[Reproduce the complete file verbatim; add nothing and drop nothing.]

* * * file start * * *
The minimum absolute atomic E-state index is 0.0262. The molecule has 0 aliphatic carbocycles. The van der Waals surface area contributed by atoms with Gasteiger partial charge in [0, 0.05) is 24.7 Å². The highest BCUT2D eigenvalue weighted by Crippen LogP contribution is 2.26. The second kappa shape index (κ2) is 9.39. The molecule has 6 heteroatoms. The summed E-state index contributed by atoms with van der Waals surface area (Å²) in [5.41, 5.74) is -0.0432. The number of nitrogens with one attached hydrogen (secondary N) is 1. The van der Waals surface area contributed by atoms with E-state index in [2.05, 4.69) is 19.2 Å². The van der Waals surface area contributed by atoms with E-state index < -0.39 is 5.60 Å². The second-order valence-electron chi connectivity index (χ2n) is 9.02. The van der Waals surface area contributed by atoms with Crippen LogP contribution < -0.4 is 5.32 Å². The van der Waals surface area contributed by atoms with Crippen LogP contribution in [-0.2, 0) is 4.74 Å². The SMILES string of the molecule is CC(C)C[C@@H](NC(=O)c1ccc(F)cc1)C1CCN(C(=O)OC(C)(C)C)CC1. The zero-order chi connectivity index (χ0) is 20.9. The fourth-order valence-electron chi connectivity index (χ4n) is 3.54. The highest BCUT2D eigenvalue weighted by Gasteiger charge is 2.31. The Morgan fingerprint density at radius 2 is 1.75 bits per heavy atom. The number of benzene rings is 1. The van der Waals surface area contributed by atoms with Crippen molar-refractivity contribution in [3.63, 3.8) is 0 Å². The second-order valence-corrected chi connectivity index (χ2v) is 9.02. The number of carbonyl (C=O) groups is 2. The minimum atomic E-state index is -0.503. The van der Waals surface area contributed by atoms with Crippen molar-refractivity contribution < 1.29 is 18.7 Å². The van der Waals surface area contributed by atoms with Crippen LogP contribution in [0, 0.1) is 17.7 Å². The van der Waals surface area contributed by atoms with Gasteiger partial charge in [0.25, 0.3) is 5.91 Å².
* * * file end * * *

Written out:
The minimum absolute atomic E-state index is 0.0262. The molecule has 0 aliphatic carbocycles. The van der Waals surface area contributed by atoms with Gasteiger partial charge in [0, 0.05) is 24.7 Å². The highest BCUT2D eigenvalue weighted by Crippen LogP contribution is 2.26. The second kappa shape index (κ2) is 9.39. The molecule has 6 heteroatoms. The summed E-state index contributed by atoms with van der Waals surface area (Å²) in [5.41, 5.74) is -0.0432. The number of nitrogens with one attached hydrogen (secondary N) is 1. The van der Waals surface area contributed by atoms with E-state index in [2.05, 4.69) is 19.2 Å². The van der Waals surface area contributed by atoms with E-state index < -0.39 is 5.60 Å². The second-order valence-electron chi connectivity index (χ2n) is 9.02. The van der Waals surface area contributed by atoms with Crippen LogP contribution < -0.4 is 5.32 Å². The van der Waals surface area contributed by atoms with Crippen LogP contribution in [-0.2, 0) is 4.74 Å². The SMILES string of the molecule is CC(C)C[C@@H](NC(=O)c1ccc(F)cc1)C1CCN(C(=O)OC(C)(C)C)CC1. The zero-order chi connectivity index (χ0) is 20.9. The fourth-order valence-electron chi connectivity index (χ4n) is 3.54. The highest BCUT2D eigenvalue weighted by Gasteiger charge is 2.31. The Morgan fingerprint density at radius 2 is 1.75 bits per heavy atom. The number of benzene rings is 1. The van der Waals surface area contributed by atoms with Crippen molar-refractivity contribution in [3.63, 3.8) is 0 Å². The second-order valence-corrected chi connectivity index (χ2v) is 9.02. The number of carbonyl (C=O) groups is 2. The minimum atomic E-state index is -0.503. The van der Waals surface area contributed by atoms with Crippen molar-refractivity contribution < 1.29 is 18.7 Å². The van der Waals surface area contributed by atoms with Crippen LogP contribution in [0, 0.1) is 17.7 Å². The van der Waals surface area contributed by atoms with Gasteiger partial charge in [0.25, 0.3) is 5.91 Å².